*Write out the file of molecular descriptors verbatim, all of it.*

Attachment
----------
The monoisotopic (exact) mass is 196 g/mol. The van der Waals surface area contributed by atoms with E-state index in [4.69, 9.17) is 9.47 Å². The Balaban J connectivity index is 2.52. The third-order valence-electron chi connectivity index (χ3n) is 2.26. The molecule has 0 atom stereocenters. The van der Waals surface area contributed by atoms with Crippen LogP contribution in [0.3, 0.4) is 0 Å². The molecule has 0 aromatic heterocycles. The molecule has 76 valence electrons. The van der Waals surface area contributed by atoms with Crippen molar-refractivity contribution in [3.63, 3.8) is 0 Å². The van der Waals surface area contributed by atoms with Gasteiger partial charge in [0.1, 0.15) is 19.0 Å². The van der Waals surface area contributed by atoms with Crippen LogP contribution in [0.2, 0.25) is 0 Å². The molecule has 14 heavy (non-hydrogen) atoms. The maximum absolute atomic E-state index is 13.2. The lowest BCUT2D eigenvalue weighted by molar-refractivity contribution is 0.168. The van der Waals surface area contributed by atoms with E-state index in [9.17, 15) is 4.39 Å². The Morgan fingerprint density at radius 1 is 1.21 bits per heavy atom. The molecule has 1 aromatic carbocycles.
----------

The monoisotopic (exact) mass is 196 g/mol. The van der Waals surface area contributed by atoms with E-state index in [4.69, 9.17) is 9.47 Å². The Balaban J connectivity index is 2.52. The third-order valence-electron chi connectivity index (χ3n) is 2.26. The molecule has 0 atom stereocenters. The van der Waals surface area contributed by atoms with Crippen LogP contribution in [0.3, 0.4) is 0 Å². The molecule has 0 aromatic heterocycles. The molecule has 76 valence electrons. The van der Waals surface area contributed by atoms with Crippen molar-refractivity contribution in [3.63, 3.8) is 0 Å². The van der Waals surface area contributed by atoms with Gasteiger partial charge in [0.1, 0.15) is 19.0 Å². The van der Waals surface area contributed by atoms with Crippen LogP contribution in [0.2, 0.25) is 0 Å². The molecule has 14 heavy (non-hydrogen) atoms. The maximum absolute atomic E-state index is 13.2. The lowest BCUT2D eigenvalue weighted by molar-refractivity contribution is 0.168. The van der Waals surface area contributed by atoms with E-state index in [9.17, 15) is 4.39 Å². The Morgan fingerprint density at radius 1 is 1.21 bits per heavy atom. The molecule has 1 aromatic carbocycles.